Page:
How Do You Measure Your Goals?

We live in a society that values 'thin', 'beauty', 'lean', 'pretty', 'sexy', and 'fashionable'.


There are social media posts that preach about being yourself and embracing who you are and loving your body as it is and yet the next dozen posts feature provocatively-posed women in skimpy clothes complete with tens of thousands of 'likes' and millions of followers.


These are the Instagram profiles that I, personally, make the choice to unfollow. It's already a challenge to grow my own confidence and love for my body without seeing posts that make me questions whether I am good enough as I am.


These posts fuel the belief that I need to see a certain number on the scale in order to be successful... in order to be beautiful... in order to be worthy of love and desire. They fuel the belief that I need to rock my skinny jeans without a muffin top in order to be sexy. They fuel the belief that the mirror must reflect a perfect image back to me in order to feel confident and to love myself.


And so I ask you, can you contemplate a measure of success that could be, in fact, a PRECURSOR to the success measured by scale, skinny jeans, and your own reflection in the mirror?


I believe that there will always be a feeling of success associated with a change in physical body composition. I'm not so sure there is a way to escape that. And also, that's ok.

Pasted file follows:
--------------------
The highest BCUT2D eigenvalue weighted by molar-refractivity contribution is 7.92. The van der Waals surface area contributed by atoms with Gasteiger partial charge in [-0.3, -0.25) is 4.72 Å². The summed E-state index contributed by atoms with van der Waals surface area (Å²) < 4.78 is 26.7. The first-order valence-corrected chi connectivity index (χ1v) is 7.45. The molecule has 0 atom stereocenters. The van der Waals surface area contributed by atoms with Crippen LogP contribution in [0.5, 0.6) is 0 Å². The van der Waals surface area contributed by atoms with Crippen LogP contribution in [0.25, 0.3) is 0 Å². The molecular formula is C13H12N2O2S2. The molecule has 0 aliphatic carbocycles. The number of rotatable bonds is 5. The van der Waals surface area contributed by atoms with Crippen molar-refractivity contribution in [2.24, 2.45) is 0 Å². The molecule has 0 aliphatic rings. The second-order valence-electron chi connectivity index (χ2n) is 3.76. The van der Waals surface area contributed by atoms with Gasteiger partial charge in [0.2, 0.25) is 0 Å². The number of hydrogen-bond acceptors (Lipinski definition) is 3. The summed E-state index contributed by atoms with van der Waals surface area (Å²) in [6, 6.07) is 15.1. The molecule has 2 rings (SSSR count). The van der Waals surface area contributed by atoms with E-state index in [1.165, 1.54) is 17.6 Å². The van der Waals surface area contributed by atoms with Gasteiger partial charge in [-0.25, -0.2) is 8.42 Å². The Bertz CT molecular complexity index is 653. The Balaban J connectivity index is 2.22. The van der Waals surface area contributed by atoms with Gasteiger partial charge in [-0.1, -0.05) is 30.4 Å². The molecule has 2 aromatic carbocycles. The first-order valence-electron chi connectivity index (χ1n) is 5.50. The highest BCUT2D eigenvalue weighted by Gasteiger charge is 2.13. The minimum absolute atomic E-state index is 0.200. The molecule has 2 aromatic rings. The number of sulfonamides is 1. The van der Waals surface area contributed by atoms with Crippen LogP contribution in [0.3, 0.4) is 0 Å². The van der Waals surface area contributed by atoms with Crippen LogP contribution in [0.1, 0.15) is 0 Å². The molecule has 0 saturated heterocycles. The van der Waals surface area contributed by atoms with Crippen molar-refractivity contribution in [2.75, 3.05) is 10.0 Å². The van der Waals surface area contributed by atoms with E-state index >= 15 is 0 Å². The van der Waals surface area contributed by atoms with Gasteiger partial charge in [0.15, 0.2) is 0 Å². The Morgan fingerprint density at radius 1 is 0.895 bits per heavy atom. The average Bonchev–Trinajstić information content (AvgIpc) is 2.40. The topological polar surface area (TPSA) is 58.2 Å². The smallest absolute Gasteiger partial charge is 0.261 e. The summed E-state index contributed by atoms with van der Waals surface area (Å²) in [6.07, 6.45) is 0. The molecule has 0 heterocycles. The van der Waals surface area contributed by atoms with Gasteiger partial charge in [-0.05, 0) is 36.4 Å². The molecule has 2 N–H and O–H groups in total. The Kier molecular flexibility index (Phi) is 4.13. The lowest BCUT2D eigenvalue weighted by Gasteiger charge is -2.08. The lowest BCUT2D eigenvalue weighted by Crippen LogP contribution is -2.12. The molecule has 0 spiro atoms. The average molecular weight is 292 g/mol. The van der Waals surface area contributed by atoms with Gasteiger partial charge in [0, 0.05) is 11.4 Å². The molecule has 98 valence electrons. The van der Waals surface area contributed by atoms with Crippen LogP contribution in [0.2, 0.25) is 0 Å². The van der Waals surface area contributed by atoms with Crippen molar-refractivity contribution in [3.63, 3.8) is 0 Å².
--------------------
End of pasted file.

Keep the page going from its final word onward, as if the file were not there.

But, I AM suggesting that if you are able to nurture a mindset of self-compassion, of self-confidence exclusive of physical attributes, of resilience, and of courage, not only are you diversifying your measures of success, you might actually be increasing your chances of success when it comes to scale, skinny jeans, and what you see the mirror.


In the book called 'The Happiness Advantage', Sean Achor talks about the difference between seeking success in order to achieve happiness vs. being happy in order to achieve success. He explores case studies that demonstrate the benefits of the latter. Case study after case study shows that hugely successful people in history prioritized habits and behaviours that nurture joy, connection, productivity, and creativity, creating an environment of happiness which lead to success in other areas of their lives.


The same concept applies to our example. If you pursue physical change out of love for your body, out of confidence in the process, out of empowerment and joy, you will be in a more positive mindset to be resilient in the face of setbacks, you will be more likely to show self-compassion, and more driven to focus on success through the process rather than on the outcomes.


There is tremendous power in that.



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